I know I missed the technology boat quite a while back, but I've recently discovered PODCASTS! (Yeah, and that round thing called a *wheel*.)
Now, I'm hooked! I've enjoyed listening to interviews with authors, experts speaking on every conceivable topic of interest, authors reading excerpts of their books, and even took a slight detour to listen to the Average Joe American talk about his day.
And that's when it dawned on me: "Hey, what am I waiting for? I need to try podcasting!"
Well, being the resident WOW! technotard, I'm always giddy when I find information about some *new* cool way to help me market online--especially when the information is tied up in a neat package and explained so I can understand it.
And I figured there might be a few of you out there who, like me, are doggie paddling like crazy in the deep end of the Web 2.0 pool. So, I thought I'd share a little podcasting life raft...
If you're looking for a shortcut to get your consumers to buy, it might be through their ears. Auditory response is one of the strongest senses we possess. Have you ever wondered why you can remember the tune of a song ("It's a small world") but can't remember an article you read in the paper just this morning? That's the power of audio. Sound is invasive, intrusive and irresistible. That's one reason why I'm always telling authors about the power of speaking engagements: sound sells. Many of us incorporate sound into our marketing plans through radio, but there's something even more powerful for you to consider and it's called podcasting.
If you've always dreamed of having your own radio show, your dream is about to become a reality. It seems only yesterday we were telling you about the power of blogging, but today we're looking at something equally, if not more, powerful. In its simplest term, podcasting is an audio blog and it's another exceptionally powerful way to spread the word about your book and message. Several years ago when Internet Radio came on the scene authors were vying for airwaves on the 'Net. But while Internet radio is still going strong, it's also very expensive. Most shows cost upwards of $800 a month, plus show hosts need to obtain their own program sponsors. Podcasting, on the other hand, is a fraction of the cost. Here's how it works.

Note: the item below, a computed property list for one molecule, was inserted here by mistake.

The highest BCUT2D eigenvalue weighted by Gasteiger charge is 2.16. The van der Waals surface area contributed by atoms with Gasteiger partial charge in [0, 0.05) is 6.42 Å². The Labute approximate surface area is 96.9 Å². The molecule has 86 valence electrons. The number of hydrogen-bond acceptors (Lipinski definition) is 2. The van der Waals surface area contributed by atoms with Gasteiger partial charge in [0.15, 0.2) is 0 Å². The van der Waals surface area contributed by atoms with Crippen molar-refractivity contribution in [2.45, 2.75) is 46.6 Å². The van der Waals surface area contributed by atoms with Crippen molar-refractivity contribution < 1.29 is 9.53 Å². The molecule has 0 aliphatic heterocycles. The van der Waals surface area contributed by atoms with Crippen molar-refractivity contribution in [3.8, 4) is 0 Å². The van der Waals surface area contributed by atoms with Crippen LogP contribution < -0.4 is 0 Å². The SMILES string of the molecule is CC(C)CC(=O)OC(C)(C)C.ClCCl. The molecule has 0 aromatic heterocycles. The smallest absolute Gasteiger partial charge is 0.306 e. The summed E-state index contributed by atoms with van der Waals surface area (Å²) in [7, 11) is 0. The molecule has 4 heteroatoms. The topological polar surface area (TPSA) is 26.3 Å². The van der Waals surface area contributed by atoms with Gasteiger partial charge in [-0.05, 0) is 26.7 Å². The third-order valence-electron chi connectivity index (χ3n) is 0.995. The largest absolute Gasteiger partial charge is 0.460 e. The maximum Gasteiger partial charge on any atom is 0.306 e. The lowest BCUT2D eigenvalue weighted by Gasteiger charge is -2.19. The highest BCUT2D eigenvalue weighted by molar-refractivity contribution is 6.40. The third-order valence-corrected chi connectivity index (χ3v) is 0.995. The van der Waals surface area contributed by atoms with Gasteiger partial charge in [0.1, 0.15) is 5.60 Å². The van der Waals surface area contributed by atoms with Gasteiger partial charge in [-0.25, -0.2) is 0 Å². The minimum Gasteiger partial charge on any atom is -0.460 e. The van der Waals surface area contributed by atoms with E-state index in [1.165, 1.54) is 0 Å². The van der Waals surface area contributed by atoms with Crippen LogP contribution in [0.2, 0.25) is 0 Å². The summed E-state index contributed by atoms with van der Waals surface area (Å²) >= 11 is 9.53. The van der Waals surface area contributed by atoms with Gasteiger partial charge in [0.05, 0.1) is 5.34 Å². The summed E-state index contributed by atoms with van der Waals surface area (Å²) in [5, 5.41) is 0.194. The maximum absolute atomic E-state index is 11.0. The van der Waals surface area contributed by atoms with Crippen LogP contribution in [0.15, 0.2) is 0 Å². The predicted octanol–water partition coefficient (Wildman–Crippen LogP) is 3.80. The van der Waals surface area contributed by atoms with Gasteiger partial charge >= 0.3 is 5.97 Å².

Podcasting, just like blogs, sits on the Internet but instead of sitting in a written file, it's saved in an MP3 format that can be transferred to any mobile music device like an iPod. A podcast can also be subscribed to through RSS or syndication feeds. If this seems complicated, it's not, the entire process will take you about an hour to set up, if that, and once you do, you're off and running.